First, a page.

After this Erika Remberg retired completely and married film director Sidney Hayers, with whom she had made Circus of Horrors in 1960. They lived together in Altea, Spain, where Hayers died of cancer in 2000.

Erika Remberg
German postcard by Kolibri-Verlag G.m.b.H., Minden-Westf., no. 901. Photo: Deutsche Cosmopol. Publicity photo for the comedy Lockvogel der Nacht/Decoys of the Night (Wilm ten Haaf, 1959).

Gunnar Möller and Erika Remberg
German postcard by Kolibri-Verlag G.m.b.H., Minden-Westf., no. 2838. Photo: publicity still for Drei weiße Birken/Three white birches (Hans Albin, 1961).

Erika Remberg (1932-2017)
German postcard by Ufa, Berlin-Tempelhof, no. FK 3821. Photo: Brünjes / Rhombus / Ufa.


German Trailer of Laila/Make Way for Lila (1958). Source: Pidax (YouTube).


Trailer of Circus of Horrors (1960). Source: WickedVisionMagazin
(YouTube).


Trailer of The Lickerish Quartet (1970). Source: CultEpicsDVD (YouTube).

Sources: Hal Erickson (AllMovie), AllMovie, Wikipedia (German) and IMDb.

17 November 2017

Massilia

Massilia ia a little known French label, that published dozens of collectors cards during the 1930s, in colour (hand-coloured cards) and black and white, and in different formats. On 23 April 2012, EFSP did a post with Massilia cards from the collection of Canadian collector Amit Benyovits. Today, a post with Massilia cards from our own collection.

Jean Gabin
Jean Gabin. French collectors card by Massilia.

Annabella
Annabella. French collectors card by Massilia. Photo: Fox.

Fernandel
Fernandel. French collectors card by Massilia.

Jules Berry
Jules Berry. French collectors card by Massilia.

Louis Jouvet
Louis Jouvet. French postcard by Massilia. Photo: Eclair.

A Greek Colony


Wikipedia mentions that Massilia is the Latin name of the Greek colony of Μασσαλία. It was founded by the Ionians of Phocaea in 600 BC. The colony was located on the southern coast of Gaul, at the place of modern Marseilles.

Massilia was also an affiliated label with bonbons Loriot (etablissements UNGEMAC Strasbourg) in the 1930s. Massilia issued ‘Sammelbilder’ (collectors cards) about various subjects, in different formats, in colour and in black and white or sepia.

Many labels used the collectors cards as a gift and promo for their products, including Kivou in Belgium (chocolate), and an incredible amount of cigarettes labels in Germany: Altona, Orami, and so on.

These labels often used Ross Verlag for their film stars albums. Other subjects for the collectors cards were dancers, beautiful women, animals, flags and martial subjects when the NSDAP took over in Germany.

Some of the Massilia cards are large sized (10,5 cm x 15 cm) and printed on high quality card stock. Others are smaller (8 x 11 cm). Almost all of them have vibrantly colour-toned images on front and plain white backs. But there are also series in black and white or sepia. On each card you’ll find a small Massilia logo at the bottom.

Corinne Luchaire
Corinne Luchaire. French collectors card by Massilia. Photo: London Film Productions.

Roger Tréville
Roger Tréville. French collectors card by Massilia. Photo: Paramount.

Pierre Blanchar
Pierre Blanchar. French collectors card by Massilia. Photo: Filmsonor.

Michèle Morgan
Michèle Morgan. French collectors card by Massilia. Photo: Osso.

Elvire Popesco
Elvire Popesco. French collectors card by Massilia.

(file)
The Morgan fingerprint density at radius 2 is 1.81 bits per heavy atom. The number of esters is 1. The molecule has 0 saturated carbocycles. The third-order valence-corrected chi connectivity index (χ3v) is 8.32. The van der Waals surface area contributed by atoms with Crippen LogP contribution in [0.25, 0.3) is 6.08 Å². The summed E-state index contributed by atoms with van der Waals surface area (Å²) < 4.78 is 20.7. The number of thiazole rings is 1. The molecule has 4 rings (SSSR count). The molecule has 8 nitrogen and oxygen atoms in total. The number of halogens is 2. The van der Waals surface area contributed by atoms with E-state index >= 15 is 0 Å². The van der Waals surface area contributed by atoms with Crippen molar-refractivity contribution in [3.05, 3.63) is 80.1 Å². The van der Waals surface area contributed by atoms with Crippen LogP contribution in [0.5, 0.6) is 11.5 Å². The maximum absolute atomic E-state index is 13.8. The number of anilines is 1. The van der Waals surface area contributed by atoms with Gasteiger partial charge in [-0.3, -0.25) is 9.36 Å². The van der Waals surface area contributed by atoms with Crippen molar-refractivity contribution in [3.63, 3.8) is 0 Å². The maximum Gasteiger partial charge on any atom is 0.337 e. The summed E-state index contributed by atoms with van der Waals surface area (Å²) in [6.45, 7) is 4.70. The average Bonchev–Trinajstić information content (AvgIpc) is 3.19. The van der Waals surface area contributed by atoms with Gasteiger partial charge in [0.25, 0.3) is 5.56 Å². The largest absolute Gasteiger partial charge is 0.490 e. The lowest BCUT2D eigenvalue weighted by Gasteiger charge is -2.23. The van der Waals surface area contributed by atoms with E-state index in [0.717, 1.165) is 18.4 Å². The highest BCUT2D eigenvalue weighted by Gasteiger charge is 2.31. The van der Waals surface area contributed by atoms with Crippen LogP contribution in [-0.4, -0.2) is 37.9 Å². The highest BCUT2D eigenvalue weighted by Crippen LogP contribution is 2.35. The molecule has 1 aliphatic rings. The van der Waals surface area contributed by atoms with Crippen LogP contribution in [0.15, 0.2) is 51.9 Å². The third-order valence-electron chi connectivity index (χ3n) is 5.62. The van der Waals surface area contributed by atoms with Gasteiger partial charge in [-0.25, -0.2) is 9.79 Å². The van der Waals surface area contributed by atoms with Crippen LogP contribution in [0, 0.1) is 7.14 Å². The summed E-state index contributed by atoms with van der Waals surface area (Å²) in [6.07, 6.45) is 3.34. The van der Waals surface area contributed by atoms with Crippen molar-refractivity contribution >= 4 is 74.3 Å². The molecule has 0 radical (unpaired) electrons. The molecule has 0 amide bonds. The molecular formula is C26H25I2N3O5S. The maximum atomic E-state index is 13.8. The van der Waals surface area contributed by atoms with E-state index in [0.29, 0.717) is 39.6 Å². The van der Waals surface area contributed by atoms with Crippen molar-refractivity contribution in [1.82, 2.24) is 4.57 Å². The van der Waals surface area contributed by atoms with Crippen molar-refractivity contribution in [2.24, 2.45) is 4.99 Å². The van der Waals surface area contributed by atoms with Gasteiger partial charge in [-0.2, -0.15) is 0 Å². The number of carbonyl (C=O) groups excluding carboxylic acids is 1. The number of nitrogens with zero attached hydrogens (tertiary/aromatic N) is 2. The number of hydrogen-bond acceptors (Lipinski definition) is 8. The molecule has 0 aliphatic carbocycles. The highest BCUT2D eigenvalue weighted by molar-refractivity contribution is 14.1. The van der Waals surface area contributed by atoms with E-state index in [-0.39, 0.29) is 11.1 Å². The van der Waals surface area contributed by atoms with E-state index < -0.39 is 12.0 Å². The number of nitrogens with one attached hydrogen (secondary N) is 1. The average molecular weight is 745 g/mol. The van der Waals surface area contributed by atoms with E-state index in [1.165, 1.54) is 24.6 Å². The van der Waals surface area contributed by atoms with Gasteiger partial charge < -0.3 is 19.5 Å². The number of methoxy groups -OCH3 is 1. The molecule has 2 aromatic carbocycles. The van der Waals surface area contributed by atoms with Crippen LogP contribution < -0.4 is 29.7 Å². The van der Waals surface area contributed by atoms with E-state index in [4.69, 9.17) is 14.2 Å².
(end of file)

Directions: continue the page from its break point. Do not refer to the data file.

Different Poses


At the memorabilia site Immortal Ephemera, Cliff Aliperti dates Amit Benyovits' set to approximately 1937-1938 due to inclusion of child stars such as Shirley Temple and Deanna Durbin. At Immortal Ephemera, you 'll find scans of the album cover plus of all the cards of Benyovits, including some cards of pairs.

Cliff Aliperti: “Of these pairs Yvette Lebon and Tino Rossi only appeared in one film together, released 1936; Viviane Romance and Tino Rossi appeared in 2, released in 1937 and much later (1972). Also included are the pair of Jacqueline Delubac and Sacha Guitry who appeared in a whopping 11 films together: 1 in 1935, the other 10 all between 1936-1938.”

Some of the photos look a lot like pictures you can see on similar postcards of other publishers, but the poses are different. What could be the reason?

Collector Didier Hanson: “Keep in mind that 9 times out of 10 the photo atelier took many shots during the photo session, and many or all of them were used to issue postcards, even if the publishers were different. This explains why you can come across similar postcards from different publishing houses.”

Marie Glory
Marie Glory. French card by Massilia.

Armand Bernard
Armand Bernard. French card by Massilia. Photo: A.C.E.

Madeleine Robinson
Madeleine Robinson. French collectors card by Massilia. Photo: Studio Harcourt.

Conchita Montenegro
Conchita Montenegro. French collectors card by Massilia.

Dita Parlo
Dita Parlo. French collectors card by Massilia.

Dolly Mollinger
Dolly Mollinger. French collectors card by Massilia.

Henri Rollan
Henri Rollan. French card by Massilia. Handwritten text at the backside (not entirely readable): "Je suis heureux de pouvoir vous saluer de cette façon un peu inattendue.... aussi inconnue à qui sont dédiés mes efforts, mais qui en pensez... quoi??? Bien sympathiquement... quoi qu'il en soit. Henri Rollan".

Henri Alibert in Titin des Martigues (1938)
Henri Alibert. French card by Massilia. Photo: Film Malsherbes. Publicity still for Titin des Martigues (René Pujol, 1938).

Junie Astor in Les Bas-fonds (1936)
Junie Astor. French postcard by Massilia. Photo: Filma Albatros. Publicity still for Les Bas-fonds/The Lower Depths (Jean Renoir, 1936).

Tino Rossi
Tino Rossi. French card by Massilia.

Marie Glory
Marie Glory. French card by Massilia. Photo: R. Joffres.

René Dary
René Dary. French collectors card by Massilia. Photo: Léo Mirkine.

Maurice Chevalier
Maurice Chevalier. French collectors card by Massilia.

Sources: Didier Hanson, Amit Benyovits, Clifford Aliperti (Immortal Ephemera), and Wikipedia.